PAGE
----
[Ed note: This story contains spoilers for the first half of God of War Ragnarök.]
After rescuing the giant Týr, God of War Ragnarök unleashes my favorite plot twist: getting to play the next section of the game as Atreus, my new favorite angsty teen.
The tired crew has returned to Sindri’s home. Kratos, fearing for his son’s safety, wants nothing more than to abandon the fight and find a safe place to hunker down outside of Odin’s watchful gaze. Filled with righteous angst, Atreus sneaks out, against his father’s wishes, to follow through on an objectively bad idea. He’s going to find Freya, and he’s going to ask her for help with this whole war thing. The player finally gets to be Atreus — a delightful surprise, and a switch that I wish was permanent.
The younger teen certainly isn’t as strong as Kratos. His bow isn’t as powerful as the Leviathan Axe; it can’t freeze channels of water or light torches. But Atreus makes up for it in agility, with a dodge that feels faster and easier to wield. For players who favor dexterity-related playthroughs with sprinting, rolling, and headshotting, switching over to Atreus is a dream. He’s light on his feet, replicating so much of what I love about playing Horizon’s nimble Aloy.
Could Atreus take on the crocodile-like Dreki with only Sindri by his side? Probably not. Could Atreus take on two Dreki, as Kratos can? Definitely not. Would I play the entire game as Atreus if given the choice? Absolutely. Sneaking around as a teen boy who thinks he knows all about war is definitely a good idea that won’t make anyone angry or get anyone killed. I mean, his dad is the Greek god of war, after all. And they’ve got the Norse god of war on their team now too.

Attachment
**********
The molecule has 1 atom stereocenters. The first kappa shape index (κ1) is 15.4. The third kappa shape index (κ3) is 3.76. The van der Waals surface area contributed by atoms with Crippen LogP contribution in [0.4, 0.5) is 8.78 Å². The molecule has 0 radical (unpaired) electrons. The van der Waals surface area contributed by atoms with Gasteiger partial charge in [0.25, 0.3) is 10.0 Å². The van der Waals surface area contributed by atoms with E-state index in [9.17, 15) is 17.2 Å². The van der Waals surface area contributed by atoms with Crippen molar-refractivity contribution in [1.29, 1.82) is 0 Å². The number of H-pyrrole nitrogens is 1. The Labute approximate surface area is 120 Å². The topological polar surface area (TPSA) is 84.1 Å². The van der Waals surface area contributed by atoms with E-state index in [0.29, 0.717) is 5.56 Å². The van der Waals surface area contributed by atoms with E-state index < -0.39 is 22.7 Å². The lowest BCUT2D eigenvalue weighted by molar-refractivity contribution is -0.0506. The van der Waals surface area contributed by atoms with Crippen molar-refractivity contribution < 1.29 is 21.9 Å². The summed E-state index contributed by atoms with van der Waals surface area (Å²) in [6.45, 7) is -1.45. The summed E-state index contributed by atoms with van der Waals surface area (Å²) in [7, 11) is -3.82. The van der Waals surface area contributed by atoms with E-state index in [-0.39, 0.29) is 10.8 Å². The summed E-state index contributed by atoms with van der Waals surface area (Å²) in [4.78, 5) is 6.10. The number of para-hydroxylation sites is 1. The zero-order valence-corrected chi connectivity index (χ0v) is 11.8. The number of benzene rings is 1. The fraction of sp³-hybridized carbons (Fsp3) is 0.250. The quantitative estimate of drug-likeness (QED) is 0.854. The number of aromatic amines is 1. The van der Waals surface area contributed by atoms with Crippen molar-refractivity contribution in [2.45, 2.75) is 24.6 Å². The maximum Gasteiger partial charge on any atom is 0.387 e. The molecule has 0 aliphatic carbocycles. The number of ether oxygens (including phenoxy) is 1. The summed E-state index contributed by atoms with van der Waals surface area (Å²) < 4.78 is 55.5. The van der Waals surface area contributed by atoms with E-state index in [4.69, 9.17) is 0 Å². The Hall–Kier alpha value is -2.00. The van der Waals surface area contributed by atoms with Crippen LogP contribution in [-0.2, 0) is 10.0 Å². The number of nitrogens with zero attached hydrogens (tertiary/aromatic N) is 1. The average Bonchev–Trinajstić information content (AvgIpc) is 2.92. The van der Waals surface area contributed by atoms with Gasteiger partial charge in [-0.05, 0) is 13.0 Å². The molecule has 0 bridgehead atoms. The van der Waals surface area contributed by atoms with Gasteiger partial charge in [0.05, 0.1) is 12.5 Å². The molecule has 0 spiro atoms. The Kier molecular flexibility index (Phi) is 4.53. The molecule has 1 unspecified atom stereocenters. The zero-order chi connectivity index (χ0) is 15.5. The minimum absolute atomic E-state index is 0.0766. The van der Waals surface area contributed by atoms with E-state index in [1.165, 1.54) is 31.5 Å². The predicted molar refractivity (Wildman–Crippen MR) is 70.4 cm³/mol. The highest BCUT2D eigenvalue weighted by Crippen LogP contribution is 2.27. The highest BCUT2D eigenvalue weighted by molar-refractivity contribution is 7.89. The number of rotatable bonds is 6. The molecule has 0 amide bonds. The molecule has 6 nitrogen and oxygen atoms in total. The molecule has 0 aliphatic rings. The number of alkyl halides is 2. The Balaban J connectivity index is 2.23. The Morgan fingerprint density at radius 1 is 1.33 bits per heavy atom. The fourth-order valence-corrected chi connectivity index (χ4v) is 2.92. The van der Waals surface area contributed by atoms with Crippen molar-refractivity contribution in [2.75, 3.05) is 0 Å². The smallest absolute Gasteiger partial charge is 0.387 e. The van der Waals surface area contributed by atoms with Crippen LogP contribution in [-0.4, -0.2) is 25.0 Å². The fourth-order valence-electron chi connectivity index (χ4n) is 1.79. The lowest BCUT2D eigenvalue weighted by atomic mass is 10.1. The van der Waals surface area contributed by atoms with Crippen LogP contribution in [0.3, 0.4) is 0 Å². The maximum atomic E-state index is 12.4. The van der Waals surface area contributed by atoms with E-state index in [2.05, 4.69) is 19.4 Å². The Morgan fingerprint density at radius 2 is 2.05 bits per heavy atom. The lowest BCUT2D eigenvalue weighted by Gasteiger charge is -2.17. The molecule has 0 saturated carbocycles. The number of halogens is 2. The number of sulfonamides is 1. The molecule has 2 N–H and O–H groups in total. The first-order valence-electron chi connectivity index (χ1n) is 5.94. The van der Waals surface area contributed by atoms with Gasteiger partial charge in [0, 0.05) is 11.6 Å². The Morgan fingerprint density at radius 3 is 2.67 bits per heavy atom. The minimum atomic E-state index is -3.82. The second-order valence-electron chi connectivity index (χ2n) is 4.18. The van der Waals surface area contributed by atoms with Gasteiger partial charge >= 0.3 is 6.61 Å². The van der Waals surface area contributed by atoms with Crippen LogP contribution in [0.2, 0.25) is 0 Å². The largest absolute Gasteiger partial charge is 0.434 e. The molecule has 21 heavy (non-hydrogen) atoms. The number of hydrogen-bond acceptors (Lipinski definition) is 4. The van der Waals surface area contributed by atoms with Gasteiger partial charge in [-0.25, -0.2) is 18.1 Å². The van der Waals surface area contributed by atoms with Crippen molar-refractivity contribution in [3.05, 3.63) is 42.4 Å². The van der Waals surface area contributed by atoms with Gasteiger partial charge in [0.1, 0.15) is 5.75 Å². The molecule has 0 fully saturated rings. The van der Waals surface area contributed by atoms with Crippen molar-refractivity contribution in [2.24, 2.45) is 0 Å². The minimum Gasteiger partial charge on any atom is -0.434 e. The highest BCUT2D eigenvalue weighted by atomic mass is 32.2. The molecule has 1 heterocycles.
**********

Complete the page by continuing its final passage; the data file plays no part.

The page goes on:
Playing as Atreus is also deeply funny, especially when watching him attempt to do things his father can do with ease. Atreus tries to open a chest by punching through the top like Kratos, which obviously does not work because he has the arms of a consumptive Victorian child. From then on, Atreus slaps chest tops with his shockingly sturdy bow. Sindri makes for a hysterical support character, throwing consistent shade, making excuses about why he isn’t ready, and ultimately leaving Atreus behind as he confronts Freya. Support, my ass.
Best of all, I get to help Atreus — (cough) Loki — enjoy a bit of teenage rebellion. Train after my best friend Fenrir died? Fuck you, dad. It’s time to sweep my hair across my face, put on eyeliner, pull up that hoodie, and head to Warped Tour.
Loki has always been the troublemaker of the Norse gods — the one whose tomfoolery led to the creation of Thor’s hammer, Mjölnir. Though the God of War franchise consistently departs from classic Norse mythology in favor of its own interpretations, Atreus’ small acts of rebellion feel like a nice nod to Loki’s own origins. Loki is supposed to pull ill-advised tricks that piss off all the gods. Let Atreus have his fun, I say. I’d happily play along with all of it.